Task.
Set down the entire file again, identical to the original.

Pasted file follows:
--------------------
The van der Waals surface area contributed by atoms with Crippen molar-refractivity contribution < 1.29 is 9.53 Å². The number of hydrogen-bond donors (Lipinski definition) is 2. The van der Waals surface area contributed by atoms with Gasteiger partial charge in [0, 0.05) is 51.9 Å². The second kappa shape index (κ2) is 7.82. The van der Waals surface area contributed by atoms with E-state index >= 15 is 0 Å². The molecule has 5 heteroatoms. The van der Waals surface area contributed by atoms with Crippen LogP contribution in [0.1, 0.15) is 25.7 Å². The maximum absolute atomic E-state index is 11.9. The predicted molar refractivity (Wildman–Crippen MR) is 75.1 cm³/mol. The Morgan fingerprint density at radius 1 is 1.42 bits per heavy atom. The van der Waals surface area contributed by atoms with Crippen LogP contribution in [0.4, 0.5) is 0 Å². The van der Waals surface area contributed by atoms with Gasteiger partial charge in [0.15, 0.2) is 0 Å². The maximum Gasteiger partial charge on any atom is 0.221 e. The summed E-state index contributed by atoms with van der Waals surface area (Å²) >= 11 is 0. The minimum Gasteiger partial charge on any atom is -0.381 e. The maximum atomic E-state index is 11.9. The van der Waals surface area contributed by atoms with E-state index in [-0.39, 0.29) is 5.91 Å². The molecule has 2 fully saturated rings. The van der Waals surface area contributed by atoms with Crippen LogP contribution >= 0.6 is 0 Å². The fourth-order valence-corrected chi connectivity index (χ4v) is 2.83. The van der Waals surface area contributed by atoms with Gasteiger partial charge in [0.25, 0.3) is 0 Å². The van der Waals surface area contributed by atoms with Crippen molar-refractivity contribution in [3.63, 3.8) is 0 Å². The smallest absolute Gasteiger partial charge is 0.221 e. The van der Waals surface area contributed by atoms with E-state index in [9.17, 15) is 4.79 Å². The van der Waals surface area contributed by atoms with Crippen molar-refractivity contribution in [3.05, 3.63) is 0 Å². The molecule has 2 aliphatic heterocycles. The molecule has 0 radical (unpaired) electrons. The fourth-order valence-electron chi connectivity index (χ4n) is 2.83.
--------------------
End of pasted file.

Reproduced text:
The van der Waals surface area contributed by atoms with Crippen molar-refractivity contribution < 1.29 is 9.53 Å². The number of hydrogen-bond donors (Lipinski definition) is 2. The van der Waals surface area contributed by atoms with Gasteiger partial charge in [0, 0.05) is 51.9 Å². The second kappa shape index (κ2) is 7.82. The van der Waals surface area contributed by atoms with E-state index >= 15 is 0 Å². The molecule has 5 heteroatoms. The van der Waals surface area contributed by atoms with Crippen LogP contribution in [0.1, 0.15) is 25.7 Å². The maximum absolute atomic E-state index is 11.9. The predicted molar refractivity (Wildman–Crippen MR) is 75.1 cm³/mol. The Morgan fingerprint density at radius 1 is 1.42 bits per heavy atom. The van der Waals surface area contributed by atoms with Crippen LogP contribution in [0.4, 0.5) is 0 Å². The van der Waals surface area contributed by atoms with Gasteiger partial charge in [0.15, 0.2) is 0 Å². The maximum Gasteiger partial charge on any atom is 0.221 e. The summed E-state index contributed by atoms with van der Waals surface area (Å²) >= 11 is 0. The minimum Gasteiger partial charge on any atom is -0.381 e. The maximum atomic E-state index is 11.9. The van der Waals surface area contributed by atoms with E-state index in [-0.39, 0.29) is 5.91 Å². The molecule has 2 fully saturated rings. The van der Waals surface area contributed by atoms with Crippen LogP contribution >= 0.6 is 0 Å². The fourth-order valence-corrected chi connectivity index (χ4v) is 2.83. The van der Waals surface area contributed by atoms with Gasteiger partial charge in [0.25, 0.3) is 0 Å². The van der Waals surface area contributed by atoms with Crippen molar-refractivity contribution in [3.63, 3.8) is 0 Å². The smallest absolute Gasteiger partial charge is 0.221 e. The van der Waals surface area contributed by atoms with E-state index in [9.17, 15) is 4.79 Å². The van der Waals surface area contributed by atoms with Crippen molar-refractivity contribution in [3.05, 3.63) is 0 Å². The molecule has 2 aliphatic heterocycles. The molecule has 0 radical (unpaired) electrons. The fourth-order valence-electron chi connectivity index (χ4n) is 2.83.